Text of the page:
The soundtrack of Rome, just released in Spain by Sony, will soon have company: February 8th Music Inspired by the Film Rome, album with 14 unreleased songs (and a collage of street sounds). In both albums you can see the hand of Lynn Fainchtein, the omnipresent musical supervisor in the creative rebirth of Mexican cinema during the 21st century.
Fainchtein has participated in all the filmography of Alejandro González Iñárritu or Diego Luna as a filmmaker, apart from working on Hollywood feature films signed by Walter Salles (On the Road) or Lee Daniels (The Paperboy, Precious). His credits also include numerous documentaries and series, such as The house of flowers Y Luis Miguel; currently hired by Netflix, she deals with the musical design of a dozen television series on several continents, from the Australian Tidelands to the Jordanian Jinn.
In Rome, Fainchtein came across a film that was shot chronologically, without the actors having the full script. But the musical atmosphere did have a slogan: immerse the viewer in the Mexico City of 1970. The music came from the radio, which urged to imagine what was heard in the kitchen, bedrooms, living room and cars.
Fainchtein, who served as radio announcer, investigated which stations would be tuned in each domestic space, apart from checking if the selected song sounded on those frequencies. It's a middle-class family and there they listen to pop in Spanish (Leo Dan, Rocío Dúrcal, Juan Gabriel, Lupita D'Alessio) softer international hits by Roger Whittaker, the group Christie or Yvonne Elliman (from the musical Jesus Christ Superstar, of great social impact in Mexico).
There is no lack of national music (Javier Solis, Chicontepec Trio). Fainchtein had to give up some of his favorite genres: "salsa had not yet entered Mexico." Yes, there is Pérez Prado's mambo and samples of "a local variety called tropical, which hardly has Afro-Cuban DNA: it was played with organ or accordion". With the exception of Javier Bátiz and La Revolución de Emiliano Zapata, there is no rock: "The PRI, which governed since 1929, detested long hair".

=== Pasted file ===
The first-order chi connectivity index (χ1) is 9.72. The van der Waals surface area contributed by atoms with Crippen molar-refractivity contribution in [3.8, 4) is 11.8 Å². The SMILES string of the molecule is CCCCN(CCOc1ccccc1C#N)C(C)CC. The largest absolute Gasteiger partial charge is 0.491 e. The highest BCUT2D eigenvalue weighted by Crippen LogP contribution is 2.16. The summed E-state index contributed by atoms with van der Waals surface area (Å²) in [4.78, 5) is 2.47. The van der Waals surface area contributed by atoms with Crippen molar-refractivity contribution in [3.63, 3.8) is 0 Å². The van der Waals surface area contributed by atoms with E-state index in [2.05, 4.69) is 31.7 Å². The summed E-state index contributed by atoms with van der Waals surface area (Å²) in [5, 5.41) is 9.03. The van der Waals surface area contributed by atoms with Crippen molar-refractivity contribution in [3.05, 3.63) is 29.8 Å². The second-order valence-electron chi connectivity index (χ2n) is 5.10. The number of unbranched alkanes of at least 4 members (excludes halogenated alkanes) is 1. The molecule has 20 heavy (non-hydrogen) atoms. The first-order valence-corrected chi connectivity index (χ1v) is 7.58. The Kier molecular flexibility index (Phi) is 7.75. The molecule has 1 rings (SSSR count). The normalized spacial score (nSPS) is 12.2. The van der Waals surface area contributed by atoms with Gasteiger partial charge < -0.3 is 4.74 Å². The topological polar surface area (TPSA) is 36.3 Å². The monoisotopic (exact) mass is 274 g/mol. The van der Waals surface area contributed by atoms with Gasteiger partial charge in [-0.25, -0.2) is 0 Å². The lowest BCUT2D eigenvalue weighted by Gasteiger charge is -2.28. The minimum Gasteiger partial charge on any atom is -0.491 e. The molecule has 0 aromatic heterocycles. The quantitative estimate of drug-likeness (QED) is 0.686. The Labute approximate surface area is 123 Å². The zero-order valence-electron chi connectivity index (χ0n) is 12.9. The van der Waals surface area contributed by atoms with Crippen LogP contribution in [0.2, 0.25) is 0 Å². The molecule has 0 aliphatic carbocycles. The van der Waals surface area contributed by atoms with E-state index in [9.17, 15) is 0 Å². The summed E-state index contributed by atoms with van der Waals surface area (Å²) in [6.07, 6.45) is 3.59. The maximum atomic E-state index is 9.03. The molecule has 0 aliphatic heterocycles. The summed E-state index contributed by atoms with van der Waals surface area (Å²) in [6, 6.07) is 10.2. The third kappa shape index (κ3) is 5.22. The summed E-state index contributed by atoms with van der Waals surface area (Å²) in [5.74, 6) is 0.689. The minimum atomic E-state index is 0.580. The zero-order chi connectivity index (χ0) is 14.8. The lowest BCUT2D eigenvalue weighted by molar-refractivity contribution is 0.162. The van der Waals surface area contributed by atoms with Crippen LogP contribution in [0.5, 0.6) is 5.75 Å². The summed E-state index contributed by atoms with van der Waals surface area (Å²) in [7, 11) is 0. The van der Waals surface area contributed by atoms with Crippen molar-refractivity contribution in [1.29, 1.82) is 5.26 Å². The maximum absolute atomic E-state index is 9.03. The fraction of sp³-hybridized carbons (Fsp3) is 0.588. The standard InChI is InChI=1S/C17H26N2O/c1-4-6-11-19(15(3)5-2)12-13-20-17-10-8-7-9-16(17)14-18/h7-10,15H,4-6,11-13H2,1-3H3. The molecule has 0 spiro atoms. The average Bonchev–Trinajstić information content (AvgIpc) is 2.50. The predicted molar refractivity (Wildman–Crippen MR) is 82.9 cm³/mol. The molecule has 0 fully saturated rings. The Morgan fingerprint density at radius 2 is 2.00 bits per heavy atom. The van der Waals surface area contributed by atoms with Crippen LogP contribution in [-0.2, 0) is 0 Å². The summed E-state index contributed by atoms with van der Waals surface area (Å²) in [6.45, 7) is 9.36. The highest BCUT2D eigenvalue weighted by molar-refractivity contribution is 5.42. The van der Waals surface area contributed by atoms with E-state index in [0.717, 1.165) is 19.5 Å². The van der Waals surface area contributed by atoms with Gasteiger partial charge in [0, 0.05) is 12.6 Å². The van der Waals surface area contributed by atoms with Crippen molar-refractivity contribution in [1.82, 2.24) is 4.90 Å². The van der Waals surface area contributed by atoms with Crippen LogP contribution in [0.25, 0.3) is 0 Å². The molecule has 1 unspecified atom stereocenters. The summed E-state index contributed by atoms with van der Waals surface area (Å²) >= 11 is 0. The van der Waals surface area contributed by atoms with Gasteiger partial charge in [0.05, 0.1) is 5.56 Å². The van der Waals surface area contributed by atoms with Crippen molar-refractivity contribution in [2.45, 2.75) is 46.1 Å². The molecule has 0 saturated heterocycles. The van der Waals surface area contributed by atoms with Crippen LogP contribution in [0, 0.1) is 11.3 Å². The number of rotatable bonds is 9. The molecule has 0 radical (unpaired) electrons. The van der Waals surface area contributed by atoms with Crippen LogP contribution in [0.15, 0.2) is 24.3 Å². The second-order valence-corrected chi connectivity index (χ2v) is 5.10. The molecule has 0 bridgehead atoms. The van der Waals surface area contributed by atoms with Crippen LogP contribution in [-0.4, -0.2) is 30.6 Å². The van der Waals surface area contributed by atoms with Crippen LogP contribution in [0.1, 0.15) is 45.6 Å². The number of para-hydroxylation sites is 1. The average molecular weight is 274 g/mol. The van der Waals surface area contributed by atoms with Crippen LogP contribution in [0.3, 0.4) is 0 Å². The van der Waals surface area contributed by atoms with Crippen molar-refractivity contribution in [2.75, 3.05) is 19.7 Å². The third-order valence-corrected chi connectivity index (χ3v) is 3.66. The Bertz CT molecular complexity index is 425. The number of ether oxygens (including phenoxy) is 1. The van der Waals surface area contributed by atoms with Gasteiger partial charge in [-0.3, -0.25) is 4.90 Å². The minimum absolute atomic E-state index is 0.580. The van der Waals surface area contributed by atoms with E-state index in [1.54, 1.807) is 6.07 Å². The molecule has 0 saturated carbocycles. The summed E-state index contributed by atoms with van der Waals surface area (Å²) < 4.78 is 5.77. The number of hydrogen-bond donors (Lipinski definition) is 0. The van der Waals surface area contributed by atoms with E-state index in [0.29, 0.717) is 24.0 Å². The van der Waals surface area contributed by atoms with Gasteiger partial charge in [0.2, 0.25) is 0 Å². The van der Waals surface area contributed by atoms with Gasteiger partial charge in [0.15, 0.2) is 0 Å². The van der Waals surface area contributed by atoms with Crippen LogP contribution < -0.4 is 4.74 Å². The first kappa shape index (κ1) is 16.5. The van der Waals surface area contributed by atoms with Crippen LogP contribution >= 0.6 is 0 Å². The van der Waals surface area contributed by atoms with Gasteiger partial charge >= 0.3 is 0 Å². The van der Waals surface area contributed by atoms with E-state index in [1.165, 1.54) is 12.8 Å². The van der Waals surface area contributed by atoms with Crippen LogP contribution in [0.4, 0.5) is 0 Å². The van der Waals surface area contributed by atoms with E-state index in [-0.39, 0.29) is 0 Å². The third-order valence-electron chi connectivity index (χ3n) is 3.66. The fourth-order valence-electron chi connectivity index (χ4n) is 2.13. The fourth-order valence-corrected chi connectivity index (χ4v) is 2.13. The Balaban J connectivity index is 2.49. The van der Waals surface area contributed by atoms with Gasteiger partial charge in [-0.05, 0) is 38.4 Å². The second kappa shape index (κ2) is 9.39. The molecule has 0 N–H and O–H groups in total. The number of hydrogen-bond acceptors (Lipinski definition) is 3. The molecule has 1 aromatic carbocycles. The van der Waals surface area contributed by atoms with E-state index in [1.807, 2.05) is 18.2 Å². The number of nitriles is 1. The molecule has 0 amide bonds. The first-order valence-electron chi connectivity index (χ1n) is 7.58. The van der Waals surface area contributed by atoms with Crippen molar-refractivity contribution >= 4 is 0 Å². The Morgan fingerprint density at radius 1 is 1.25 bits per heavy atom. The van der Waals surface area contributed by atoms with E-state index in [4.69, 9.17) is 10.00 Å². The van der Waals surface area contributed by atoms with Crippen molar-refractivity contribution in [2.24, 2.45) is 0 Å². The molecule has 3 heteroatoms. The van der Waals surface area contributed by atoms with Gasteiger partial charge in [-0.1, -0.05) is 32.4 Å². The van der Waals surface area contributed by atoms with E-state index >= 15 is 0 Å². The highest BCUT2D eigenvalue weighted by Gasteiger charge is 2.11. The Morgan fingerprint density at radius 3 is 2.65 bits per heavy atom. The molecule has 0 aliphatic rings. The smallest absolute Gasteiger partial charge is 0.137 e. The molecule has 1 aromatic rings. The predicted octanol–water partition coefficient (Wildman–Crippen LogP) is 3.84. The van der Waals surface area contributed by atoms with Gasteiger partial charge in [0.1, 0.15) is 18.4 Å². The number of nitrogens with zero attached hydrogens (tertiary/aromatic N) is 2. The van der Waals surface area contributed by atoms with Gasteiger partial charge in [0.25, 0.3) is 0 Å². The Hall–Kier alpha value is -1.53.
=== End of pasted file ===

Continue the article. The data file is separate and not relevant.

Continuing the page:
Send the truth, he explains. In Rome would not have been possible cravings like those of Paco León in Arde Madrid, that allowed to cast a hymn of the Andalusian hippismo like The garrotín in a plot that was developed 10 years before: "We must resist those temptations, if you want the series to be credible. All the more, in Rome there is some lag of months, some issue that had not yet come out when the action takes place ".
The only whim that the director has allowed is Music Inspired by the Film Rome, a new album where the premiere of his daughter, Bo Cuarón, appears as a singer. The contacts of Lynn Fainchtein and her American colleague, Randall Poster, facilitated the involvement of great figures such as Patti Smith or Beck, who recovered old songs in sumptuous treatments. The folkie British Laura Marling recreates Those Were the Days, Russian song that sounds in Rome in the spectacular interpretation of Ray Conniff. The vocalist Michael Kiwanuka, favorite of the series musical selectors, is present with a somber orchestration of Unkle.
Other guests worked with recorded sounds to Rome. Explains Fainchtein: "They were especially fascinated by the sharpener's whistle. T-Bone Burnett recycled it along with voices of street vendors plus a military orchestra. The group Sonido Gallo Negro preferred the barking of the Borrás dog. Pieces that, like the instrumental of DJ Shadow, would be perfect cinematographic music if Rome I would have had another approach. "